Jim Broadbent stars as aging vintage camera salesman Tony Webster in this fairly run of the mill adaptation of the Julian Barnes novella by the same name. Barnes' story was just over 100 pages in paperback, so turning it into a movie where minutes match the page count was either going to work brilliantly or drag a little. Sadly, the dragging is there for all to see, as the film plods along towards it's fairly satisfying but ultimately inevitable conclusion.
Tony lives alone, following a fairly amicable separation from his wife Margaret (Harriet Walter). He still sees his wife and also his grown daughter Susie (Michelle Dockery), who happens to be pregnant. Whilst dealing with the fact that these are the only two significant women he has in his life, he receives a letter to say a blast from the past has died and has left Tony a diary in their will. The diary belonged to an old school chum, who for various reasons ended up walking a different path in life to Tony. The trouble is Tony can't get his hands on the diary because the daughter of the woman who died is holding it back. Cue a long and tedious journey into Tony's past which uncovers secrets that aren't quite as clever or as deep as they first seem to be. By the time the credits roll you can't help but wonder what it was all for. Were it not for Broadbent's strong performance this would be instantly forgettable.
There is a little intrigue along the way, it's only natural after all when certain plot points hinge on a revelation that you know will be paid off, to want closure on them. Yes, their are a few twists and turns but they are fairly pedestrian. Sadly, the greatest problem with this film is that the acting is simply awful. Long stretches are set in the 60s, during Tony's school days. Every single cast member from this time period (including I'm sorry to say Emily Mortimer) are shockingly bad. That kind of British-bad we see so often, when a film tries just too hard to be British it comes across as fucking infuriating. For example, the postman (whose Asian but speaks like he grew up in Hugh Grant's house) chats cheerily with Tony whenever he delivers the mail and even comes in for tea. Fuck off will you, this isn't Postman Pat!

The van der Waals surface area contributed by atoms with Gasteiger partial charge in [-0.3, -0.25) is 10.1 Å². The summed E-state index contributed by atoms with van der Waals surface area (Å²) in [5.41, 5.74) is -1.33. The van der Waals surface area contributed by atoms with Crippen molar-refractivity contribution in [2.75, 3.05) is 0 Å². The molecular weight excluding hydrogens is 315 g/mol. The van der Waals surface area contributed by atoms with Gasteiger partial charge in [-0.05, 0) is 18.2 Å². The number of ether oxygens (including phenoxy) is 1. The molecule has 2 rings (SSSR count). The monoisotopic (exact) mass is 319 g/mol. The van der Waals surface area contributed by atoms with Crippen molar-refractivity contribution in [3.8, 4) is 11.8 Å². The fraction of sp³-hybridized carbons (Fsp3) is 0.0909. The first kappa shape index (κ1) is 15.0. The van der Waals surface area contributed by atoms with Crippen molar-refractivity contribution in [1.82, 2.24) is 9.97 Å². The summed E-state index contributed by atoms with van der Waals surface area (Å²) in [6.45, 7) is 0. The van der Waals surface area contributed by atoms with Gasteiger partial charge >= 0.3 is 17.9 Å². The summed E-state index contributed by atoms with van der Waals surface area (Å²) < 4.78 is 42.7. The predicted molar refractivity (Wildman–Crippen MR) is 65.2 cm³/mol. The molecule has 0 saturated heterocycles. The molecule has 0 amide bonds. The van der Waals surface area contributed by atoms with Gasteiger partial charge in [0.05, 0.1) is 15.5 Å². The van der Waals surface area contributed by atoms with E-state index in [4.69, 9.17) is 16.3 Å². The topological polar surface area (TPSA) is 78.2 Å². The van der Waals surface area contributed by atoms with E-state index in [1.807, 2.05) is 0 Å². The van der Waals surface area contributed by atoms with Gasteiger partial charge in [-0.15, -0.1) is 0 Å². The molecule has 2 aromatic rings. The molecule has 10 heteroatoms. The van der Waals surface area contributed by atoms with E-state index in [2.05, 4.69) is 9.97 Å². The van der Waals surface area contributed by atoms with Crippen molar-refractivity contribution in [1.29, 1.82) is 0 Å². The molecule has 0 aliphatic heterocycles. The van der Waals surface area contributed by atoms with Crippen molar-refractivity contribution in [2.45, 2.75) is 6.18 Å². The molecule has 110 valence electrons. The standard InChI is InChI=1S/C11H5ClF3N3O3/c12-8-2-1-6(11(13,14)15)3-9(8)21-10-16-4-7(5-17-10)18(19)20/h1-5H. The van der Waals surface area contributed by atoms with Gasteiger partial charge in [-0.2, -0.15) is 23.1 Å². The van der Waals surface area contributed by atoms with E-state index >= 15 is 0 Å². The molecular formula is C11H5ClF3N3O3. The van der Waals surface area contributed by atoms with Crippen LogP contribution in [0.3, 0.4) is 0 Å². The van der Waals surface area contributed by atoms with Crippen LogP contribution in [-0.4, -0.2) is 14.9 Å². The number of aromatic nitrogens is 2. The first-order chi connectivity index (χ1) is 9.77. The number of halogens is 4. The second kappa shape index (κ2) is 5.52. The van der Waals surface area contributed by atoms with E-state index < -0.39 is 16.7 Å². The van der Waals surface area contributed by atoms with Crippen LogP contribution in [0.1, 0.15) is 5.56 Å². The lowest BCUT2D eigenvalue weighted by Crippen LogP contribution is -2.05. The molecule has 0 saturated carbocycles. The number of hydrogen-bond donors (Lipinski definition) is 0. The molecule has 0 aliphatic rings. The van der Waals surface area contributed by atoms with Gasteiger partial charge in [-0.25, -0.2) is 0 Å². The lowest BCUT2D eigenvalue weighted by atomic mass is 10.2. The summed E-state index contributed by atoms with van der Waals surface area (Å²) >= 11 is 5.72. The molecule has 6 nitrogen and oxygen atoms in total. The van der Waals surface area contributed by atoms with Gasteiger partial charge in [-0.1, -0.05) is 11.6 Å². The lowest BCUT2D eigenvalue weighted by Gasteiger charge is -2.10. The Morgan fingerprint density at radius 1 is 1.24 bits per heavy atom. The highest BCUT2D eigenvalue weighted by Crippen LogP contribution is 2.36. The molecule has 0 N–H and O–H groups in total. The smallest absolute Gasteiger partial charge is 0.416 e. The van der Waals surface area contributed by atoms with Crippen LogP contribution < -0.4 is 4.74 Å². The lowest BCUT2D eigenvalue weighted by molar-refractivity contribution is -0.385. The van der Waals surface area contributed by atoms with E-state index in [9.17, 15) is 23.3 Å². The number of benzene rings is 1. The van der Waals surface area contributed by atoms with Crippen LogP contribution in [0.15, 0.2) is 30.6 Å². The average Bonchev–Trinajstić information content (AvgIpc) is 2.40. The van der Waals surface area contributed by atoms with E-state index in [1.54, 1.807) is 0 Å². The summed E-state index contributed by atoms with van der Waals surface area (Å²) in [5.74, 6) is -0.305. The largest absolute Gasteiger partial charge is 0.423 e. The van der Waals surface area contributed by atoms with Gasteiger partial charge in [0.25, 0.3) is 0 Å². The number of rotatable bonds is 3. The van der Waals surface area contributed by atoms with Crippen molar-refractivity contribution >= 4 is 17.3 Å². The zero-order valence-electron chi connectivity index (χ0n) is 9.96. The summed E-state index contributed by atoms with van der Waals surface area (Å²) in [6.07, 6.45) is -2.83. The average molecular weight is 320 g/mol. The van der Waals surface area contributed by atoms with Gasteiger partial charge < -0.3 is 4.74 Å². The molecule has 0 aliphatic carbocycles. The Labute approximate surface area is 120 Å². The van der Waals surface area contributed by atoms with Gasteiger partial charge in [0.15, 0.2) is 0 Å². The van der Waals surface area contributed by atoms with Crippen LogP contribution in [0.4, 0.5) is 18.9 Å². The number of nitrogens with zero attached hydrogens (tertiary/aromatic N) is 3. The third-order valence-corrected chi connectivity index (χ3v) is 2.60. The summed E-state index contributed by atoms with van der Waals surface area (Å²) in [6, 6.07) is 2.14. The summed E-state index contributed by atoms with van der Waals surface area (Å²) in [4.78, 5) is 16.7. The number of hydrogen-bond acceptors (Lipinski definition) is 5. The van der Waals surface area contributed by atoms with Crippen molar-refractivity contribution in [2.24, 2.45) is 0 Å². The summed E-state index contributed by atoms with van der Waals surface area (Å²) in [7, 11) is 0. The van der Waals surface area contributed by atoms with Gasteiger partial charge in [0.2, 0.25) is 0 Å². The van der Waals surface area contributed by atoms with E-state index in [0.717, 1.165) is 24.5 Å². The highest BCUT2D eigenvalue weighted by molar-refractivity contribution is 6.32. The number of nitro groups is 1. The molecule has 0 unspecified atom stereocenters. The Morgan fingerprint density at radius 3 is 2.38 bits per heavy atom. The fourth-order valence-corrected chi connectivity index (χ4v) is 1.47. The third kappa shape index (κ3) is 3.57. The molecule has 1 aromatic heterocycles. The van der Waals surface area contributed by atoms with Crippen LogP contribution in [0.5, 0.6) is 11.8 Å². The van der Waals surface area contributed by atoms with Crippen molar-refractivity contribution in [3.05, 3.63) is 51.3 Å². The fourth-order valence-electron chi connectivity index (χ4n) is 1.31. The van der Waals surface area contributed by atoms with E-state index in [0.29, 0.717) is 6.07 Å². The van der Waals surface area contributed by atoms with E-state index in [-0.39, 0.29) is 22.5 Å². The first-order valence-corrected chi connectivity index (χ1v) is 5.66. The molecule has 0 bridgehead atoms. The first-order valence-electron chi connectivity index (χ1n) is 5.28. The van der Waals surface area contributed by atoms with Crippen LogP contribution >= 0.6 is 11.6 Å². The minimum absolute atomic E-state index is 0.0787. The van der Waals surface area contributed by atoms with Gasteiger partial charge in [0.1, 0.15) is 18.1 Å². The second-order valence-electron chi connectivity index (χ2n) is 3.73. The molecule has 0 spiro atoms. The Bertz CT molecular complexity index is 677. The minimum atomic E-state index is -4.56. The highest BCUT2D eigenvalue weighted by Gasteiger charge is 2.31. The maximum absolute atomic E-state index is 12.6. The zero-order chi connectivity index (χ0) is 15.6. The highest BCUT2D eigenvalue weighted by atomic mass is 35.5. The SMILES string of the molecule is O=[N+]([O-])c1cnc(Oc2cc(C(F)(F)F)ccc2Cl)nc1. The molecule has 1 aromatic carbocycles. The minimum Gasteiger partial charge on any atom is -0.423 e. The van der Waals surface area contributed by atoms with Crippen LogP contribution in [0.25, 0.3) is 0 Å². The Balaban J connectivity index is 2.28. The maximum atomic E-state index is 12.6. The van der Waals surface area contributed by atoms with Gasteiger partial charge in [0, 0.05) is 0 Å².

Billy Howle who plays the young Tony is excruciatingly bad. He's so wooden Orlando Bloom looks positively explosive by comparison. It's such a shame that the film couldn't have been set entirely in the modern day as this is what's actually interesting. The present day mystery might even be all the more effective if all we had were hints at the past. To see it all spelled out and in such a dull way was pointless and frustrating. That being said, one of the better moments of the film did actually stem form a scene in the past, beginning with the words 'Dear bitch!'.
Broadbent is great in all his scenes, even when the forced humour doesn't quite work. He's clearly stuck with a script and is trying to do his best with it. Scenes set in Highgate in London are the most interesting and layered of the whole film and i suggest that there could have been an entire film set in this location alone with these characters, that would have been a million times more engaging, emotional and real.
As it is, we're left with a wet fish of a film that doesn't so much stay with you as it does quickly let go of you as soon as you walk out of the cinema.